I hate to squelch people's enthusiasm for adventure but I think you're being a little unrealistic. I suggest you wait until your local outfitters start renting canoes (probably after Memorial Day) and then plan a couple of 3 or 4 day paddles on the nearest large river to see what it feels like to cover some distance on a sizable waterway with all your camping gear and supplies. Remember you will have to carry water, food, cook stove, shelter, bedding, extra clothes and safety equipment. Also, have you considered what you would do for emergency communication? You will likely not have cell phone service in many areas and have you considered how you would keep one charged anyway?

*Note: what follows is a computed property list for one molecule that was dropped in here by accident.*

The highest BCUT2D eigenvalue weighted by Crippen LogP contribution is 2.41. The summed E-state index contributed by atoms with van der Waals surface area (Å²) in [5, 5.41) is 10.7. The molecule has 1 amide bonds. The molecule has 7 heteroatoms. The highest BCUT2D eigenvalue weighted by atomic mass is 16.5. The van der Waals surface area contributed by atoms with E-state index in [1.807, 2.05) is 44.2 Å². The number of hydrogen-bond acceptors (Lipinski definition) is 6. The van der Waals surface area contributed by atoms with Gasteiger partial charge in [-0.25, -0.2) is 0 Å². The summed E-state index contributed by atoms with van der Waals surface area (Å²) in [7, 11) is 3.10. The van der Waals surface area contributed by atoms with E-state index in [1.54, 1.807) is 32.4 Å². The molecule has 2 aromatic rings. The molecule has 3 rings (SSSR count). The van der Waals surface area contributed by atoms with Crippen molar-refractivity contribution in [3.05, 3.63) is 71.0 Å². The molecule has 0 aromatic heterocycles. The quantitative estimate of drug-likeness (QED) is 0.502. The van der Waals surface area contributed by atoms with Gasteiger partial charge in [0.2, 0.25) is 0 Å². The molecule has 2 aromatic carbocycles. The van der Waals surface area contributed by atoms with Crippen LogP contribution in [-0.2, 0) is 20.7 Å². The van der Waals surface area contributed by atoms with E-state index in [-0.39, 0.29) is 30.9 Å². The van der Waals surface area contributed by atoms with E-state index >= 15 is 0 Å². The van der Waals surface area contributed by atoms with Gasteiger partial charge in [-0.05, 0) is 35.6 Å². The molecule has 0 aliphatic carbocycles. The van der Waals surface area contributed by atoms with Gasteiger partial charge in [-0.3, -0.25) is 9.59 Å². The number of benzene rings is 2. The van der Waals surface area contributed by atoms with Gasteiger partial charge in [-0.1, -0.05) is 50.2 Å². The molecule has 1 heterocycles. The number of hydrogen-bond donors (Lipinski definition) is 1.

River flow is variable and if there were heavy storms any section of it could get nasty quickly and be beyond your capabilities. You also need to know all the regulations for traveling on a river that has major commercial barge and ship traffic.
Neither of the canoes you are looking at would have enough capacity or performance for such a journey. It would be kinda like taking a golf cart coast to coast on the Interstate.
I'm not saying you should abandon the idea, just work up to it. There are less daunting rivers that you could do shorter and more reasonable trips on that would allow you to progress to the level of experience and gear shakedown for a Mississippi voyage. YOu need to take at least a weeklong paddle somewhere to assess whether such a huge commitment is something that you would really WANT to do.
Bent Shaft Canoe Paddles
Kindle / iPad Cases
Canoe Pack Liner
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